People I talk to are always surprised when I tell them that Co.Design isn’t even two years old. To be exact, we launched in July 2010. Since then, it’s been thrilling. At first, it seemed like we were gambling on an audience that might not exist. By now, all of you are gracing us with 6.5 million page views a month (and growing). It’s proof that people "get" what we’re trying to do. But here’s the funny thing: We’ve never written a very definitive mission statement.
Recently, I had the occasion to do just that for a presentation to my colleagues about what Co.Design is and what it is not. I thought I’d share it, because in many ways I think that you feel very much the same way about design as we do. Even if you’re not a designer (and I am not a designer), design is something we all engage with every day. It’s a way of looking at the world that isn’t satisfied with the status quo, and isn’t afraid to offer up a new and better ideal. That instinct is something that everyone can learn from, and apply to what they do, whatever it is. Steve Jobs, as usual, put it better than anyone else. As Walter Isaacson writes in his Jobs bio:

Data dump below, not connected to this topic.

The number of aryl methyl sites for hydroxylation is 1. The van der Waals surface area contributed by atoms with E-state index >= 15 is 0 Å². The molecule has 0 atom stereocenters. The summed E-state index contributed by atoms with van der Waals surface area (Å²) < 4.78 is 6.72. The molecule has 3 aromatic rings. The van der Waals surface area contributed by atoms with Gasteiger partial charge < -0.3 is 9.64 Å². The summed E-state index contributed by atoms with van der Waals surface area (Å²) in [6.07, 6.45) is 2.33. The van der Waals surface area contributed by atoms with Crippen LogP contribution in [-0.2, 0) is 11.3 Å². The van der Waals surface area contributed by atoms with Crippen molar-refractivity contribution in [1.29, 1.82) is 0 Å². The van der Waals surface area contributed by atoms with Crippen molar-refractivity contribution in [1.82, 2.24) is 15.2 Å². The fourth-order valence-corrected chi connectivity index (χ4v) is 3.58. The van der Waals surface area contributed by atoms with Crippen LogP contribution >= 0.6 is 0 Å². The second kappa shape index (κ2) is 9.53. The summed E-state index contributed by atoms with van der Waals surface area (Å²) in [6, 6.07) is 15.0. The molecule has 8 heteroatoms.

That was the fundamental principle Jobs and [Jony] Ive shared. Design was not just about what a product looked like on the surface. It had to reflect the product’s essence. "In most people’s vocabularies, design means veneer," Jobs told Fortune shortly after retaking the reins at Apple. 'But to me, nothing could be further from the meaning of design. Design is the fundamental soul of a man-made creation that ends up expressing itself in successive outer layers.'
Along those lines, what we try to do is keep you informed about the ideas behind today’s best designs. We’re not a fashion blog. We’re not a style blog. We’re not concerned with merely the surface of things. (Though we’ve always believed that the people who get the core of something right won’t settle for a less-than-perfect wrapping.) It is our sincerest hope that the design ideas we cover every day—and the questions they leave unanswered—will make you hungry. That is: Hungry to explore how things could be done better, and hungry to find alternative solutions to problems big, small, familiar, and weird.
This really is the essence of innovation. As I say in the presentation above, design is innovation you can hold. It solves problems that we see every day. And it anticipates how we’ll live tomorrow.
In any event, I hope that the slides above will help all of you communicate to your own audiences about design’s importance, or at least start a conversation about it. And, to be totally honest, I wanted to share them as a way of marking what’s been a really, really fun ride. Thanks for reading, and stay tuned: We’ve got so much more that we’d like to share with you.